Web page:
I like this post a lot!!! Thanks for some good food for thought and a great read!

    Liked by 6 people

  2. This made me smile. I can just picture the group walking experience! I think you’re very brave to join in the first place! I am useless at group activities. Like you, I prefer to enjoy the scenery and switch off from chatter.

    Liked by 2 people

    1. It’s beginning to look a lot like a whitewash. Surely there must be someone reading this who likes to do stuff “with company”? Or is it that I have inadvertently got “cosy” with my own type on WordPress? How very disconcerting!

      Liked by 2 people

  3. O dear, I’m a terrible joiner. For years I would join groups and then be appalled at the group think, the silly politics. A few years ago after a failed go at the neighborhood garden club, I sat my neighbor down and gave her full permission to punch me in the face if I ever mentioned joining anything again!
    Good for you and your independent spunk. Great photos!

    Liked by 2 people

  4. Haha I think I’m on the same boat as you! I don’t particularly love organized activities… I like impromptu fun better 🙂 I am not anti-social… I love meeting people, new people even… But just not with rules that govern how we must spend our time 😉 well honestly… These organized activities make me slightly nervous and I end up being clumsy cluts!!

    Liked by 2 people

  5. May is glorious, isn’t it? 🙂 A bit moody at times, but that’s ok.
    I walk with a group of oldies and you’re right- it is social. But they humour me and let me wander off and catch up whenever. And they’re nice folks. Ramblers, I haven’t tried, but I do like walking on my own. Me and the camera, that is 🙂

    Liked by 2 people

  6. As a writer, I think it is inherent to my nature – our nature – to want to be alone much of the time. You might pull off writing in a crowd, but I certainly cannot. I must be locked away with my keys and thoughts, just pecking and pecking. When I take a walk I don’t even want anyone to be able to see me, much less walk with me.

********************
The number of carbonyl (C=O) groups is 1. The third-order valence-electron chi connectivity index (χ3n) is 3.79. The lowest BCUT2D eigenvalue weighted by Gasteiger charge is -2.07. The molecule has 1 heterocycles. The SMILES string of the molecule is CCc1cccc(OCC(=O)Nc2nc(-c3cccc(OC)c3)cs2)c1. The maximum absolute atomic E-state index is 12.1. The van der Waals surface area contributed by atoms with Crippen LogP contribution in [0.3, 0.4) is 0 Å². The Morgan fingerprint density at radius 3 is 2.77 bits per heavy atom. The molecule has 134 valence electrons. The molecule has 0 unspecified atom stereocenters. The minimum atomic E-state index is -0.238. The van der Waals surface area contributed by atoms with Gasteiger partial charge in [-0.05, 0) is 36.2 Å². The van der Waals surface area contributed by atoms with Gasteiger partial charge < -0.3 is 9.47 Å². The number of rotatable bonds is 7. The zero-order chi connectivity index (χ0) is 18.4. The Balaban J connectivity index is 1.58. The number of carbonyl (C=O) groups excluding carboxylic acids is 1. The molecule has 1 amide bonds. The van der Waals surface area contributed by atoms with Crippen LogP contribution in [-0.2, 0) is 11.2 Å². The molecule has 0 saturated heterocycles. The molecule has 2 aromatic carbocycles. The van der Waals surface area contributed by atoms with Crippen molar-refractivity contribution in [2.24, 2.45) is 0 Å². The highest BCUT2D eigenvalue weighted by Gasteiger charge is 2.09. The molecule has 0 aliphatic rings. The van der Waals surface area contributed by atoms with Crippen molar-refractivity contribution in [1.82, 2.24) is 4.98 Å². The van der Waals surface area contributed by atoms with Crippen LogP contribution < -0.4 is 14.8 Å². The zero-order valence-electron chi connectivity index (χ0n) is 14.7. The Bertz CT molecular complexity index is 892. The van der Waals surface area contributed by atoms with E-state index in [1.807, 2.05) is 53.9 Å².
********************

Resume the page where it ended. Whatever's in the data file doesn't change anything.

Tim

    Liked by 1 person

  7. I did one such walk before the disability. It was called “The Walk From Hunger”. Yes, I walked 26 miles to hopefully stop someone from starving. It was all in the city with water stands at the parks that were strewed along the way. Walking on cement sidewalks and pavement of streets in temperatures in the high 80sF does hurt after a while. Still, I’m glad I did it. It made me feel I was part of the community. Now that it’s difficult for me to walk three city blocks, it’s great to look back and remember those days when my feet were my first choice of transportation.

    Liked by 1 person

    1. 26 miles is a very, very long walk – a marathon in fact! I’ve never walked that far in one go in one day. Well done you. And for such a good cause too. And I’m sorry you no longer can do that. Thank you for contributing Glynis. Best regards

      Liked by 1 person

  8. Oh, I am definitely not one to do things with a group. I am too independent. At seems there are more like me out there from the comments. It seems to me a group walk would spoil the effects of nature for one. So enjoy your solo walks and share more beautiful photos. You are fortunate to have wonderful places to walk!

    Liked by 2 people

  9. I like your sense of humor and smiled while reading this post. One of my co-workers once gave me a small stuffed animal that wore a badge that said ‘Forced Socialization” with a big black line across it. Both he and I hated it when we were forced to go to large group meetings to ‘discuss’ some form of the business, when really, we all made better decisions by ourselves. No, I don’t like walking with groups either and appreciated your description of your experiences doing so. Give me one good friend and miles on a walking path by the Bay or in the forest, and I’m a happy walker.

    Liked by 2 people

    1. Oh, I can relate to forced socialising with co-workers. There have been a fair few cringe-worthy sales meetings in my own work experience. They were a great motivator to me getting out of there and running my own business! I really like the idea of the animal with the badge your colleague gave you – humour is essential in those circumstances. Thank you for your input. I very much appreciate it.

      Liked by 1 person

      1. For the longest time I kept that stuffed ‘forced socialization’ guy on top of my computer. Now both my colleague and I work for ourselves (as you do) and we can CHOOSE our socializations, thank you very much. 🙂

        Liked by 1 person

  10. I get it. I enjoy solitary walking and find I write in my head as I walk. If it’s worth saving at the moment, I’m a bit ashamed to say I pull out my phone, but only momentarily, so I can speak into my note section and write the thoughts worth writing. I’ve written quite a few blog beginnings on these walks. I look forward to reading more from you. Enjoy your walks.

    Liked by 3 people

    1. Yes, I talk into my phone whilst walking as well. It’s a great way to capture thoughts as they arise. And so much easier than carrying paper and pencil around. I appreciate you taking the time to read and comment – thank you. And welcome.

      Liked by 1 person